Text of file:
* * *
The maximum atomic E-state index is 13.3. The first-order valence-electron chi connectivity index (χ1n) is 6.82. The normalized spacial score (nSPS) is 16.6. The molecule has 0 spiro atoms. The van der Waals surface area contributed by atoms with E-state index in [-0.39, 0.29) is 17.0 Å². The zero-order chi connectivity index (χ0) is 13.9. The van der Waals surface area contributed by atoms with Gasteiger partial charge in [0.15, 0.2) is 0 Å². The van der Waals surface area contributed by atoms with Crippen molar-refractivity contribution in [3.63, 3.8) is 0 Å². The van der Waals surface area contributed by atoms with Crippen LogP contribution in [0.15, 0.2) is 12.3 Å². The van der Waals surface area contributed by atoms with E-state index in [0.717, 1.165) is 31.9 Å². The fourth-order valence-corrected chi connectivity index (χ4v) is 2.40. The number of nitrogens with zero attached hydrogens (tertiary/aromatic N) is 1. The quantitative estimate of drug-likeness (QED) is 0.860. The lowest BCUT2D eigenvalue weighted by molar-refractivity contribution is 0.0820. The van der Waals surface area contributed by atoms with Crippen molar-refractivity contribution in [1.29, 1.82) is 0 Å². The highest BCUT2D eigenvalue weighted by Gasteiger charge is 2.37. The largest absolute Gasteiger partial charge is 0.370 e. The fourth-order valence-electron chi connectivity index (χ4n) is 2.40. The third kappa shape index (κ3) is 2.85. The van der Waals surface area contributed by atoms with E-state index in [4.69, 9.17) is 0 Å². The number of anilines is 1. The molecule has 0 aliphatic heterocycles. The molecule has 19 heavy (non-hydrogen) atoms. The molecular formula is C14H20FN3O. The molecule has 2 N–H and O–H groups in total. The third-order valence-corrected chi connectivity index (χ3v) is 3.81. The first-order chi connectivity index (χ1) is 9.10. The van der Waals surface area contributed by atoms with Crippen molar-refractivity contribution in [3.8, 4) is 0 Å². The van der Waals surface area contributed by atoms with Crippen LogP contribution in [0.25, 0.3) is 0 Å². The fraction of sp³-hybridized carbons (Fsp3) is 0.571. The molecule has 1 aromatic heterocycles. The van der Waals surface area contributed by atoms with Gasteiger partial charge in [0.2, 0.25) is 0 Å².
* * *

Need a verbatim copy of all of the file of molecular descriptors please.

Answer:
The maximum atomic E-state index is 13.3. The first-order valence-electron chi connectivity index (χ1n) is 6.82. The normalized spacial score (nSPS) is 16.6. The molecule has 0 spiro atoms. The van der Waals surface area contributed by atoms with E-state index in [-0.39, 0.29) is 17.0 Å². The zero-order chi connectivity index (χ0) is 13.9. The van der Waals surface area contributed by atoms with Gasteiger partial charge in [0.15, 0.2) is 0 Å². The van der Waals surface area contributed by atoms with Crippen molar-refractivity contribution in [3.63, 3.8) is 0 Å². The van der Waals surface area contributed by atoms with Crippen LogP contribution in [0.15, 0.2) is 12.3 Å². The van der Waals surface area contributed by atoms with E-state index in [0.717, 1.165) is 31.9 Å². The fourth-order valence-corrected chi connectivity index (χ4v) is 2.40. The number of nitrogens with zero attached hydrogens (tertiary/aromatic N) is 1. The quantitative estimate of drug-likeness (QED) is 0.860. The lowest BCUT2D eigenvalue weighted by molar-refractivity contribution is 0.0820. The van der Waals surface area contributed by atoms with Crippen molar-refractivity contribution in [1.29, 1.82) is 0 Å². The highest BCUT2D eigenvalue weighted by Gasteiger charge is 2.37. The largest absolute Gasteiger partial charge is 0.370 e. The fourth-order valence-electron chi connectivity index (χ4n) is 2.40. The third kappa shape index (κ3) is 2.85. The van der Waals surface area contributed by atoms with E-state index in [4.69, 9.17) is 0 Å². The number of anilines is 1. The molecule has 0 aliphatic heterocycles. The molecule has 19 heavy (non-hydrogen) atoms. The molecular formula is C14H20FN3O. The molecule has 2 N–H and O–H groups in total. The third-order valence-corrected chi connectivity index (χ3v) is 3.81. The first-order chi connectivity index (χ1) is 9.10. The van der Waals surface area contributed by atoms with Crippen molar-refractivity contribution in [3.8, 4) is 0 Å². The van der Waals surface area contributed by atoms with Crippen LogP contribution in [0.25, 0.3) is 0 Å². The fraction of sp³-hybridized carbons (Fsp3) is 0.571. The molecule has 1 aromatic heterocycles. The van der Waals surface area contributed by atoms with Gasteiger partial charge in [0.2, 0.25) is 0 Å².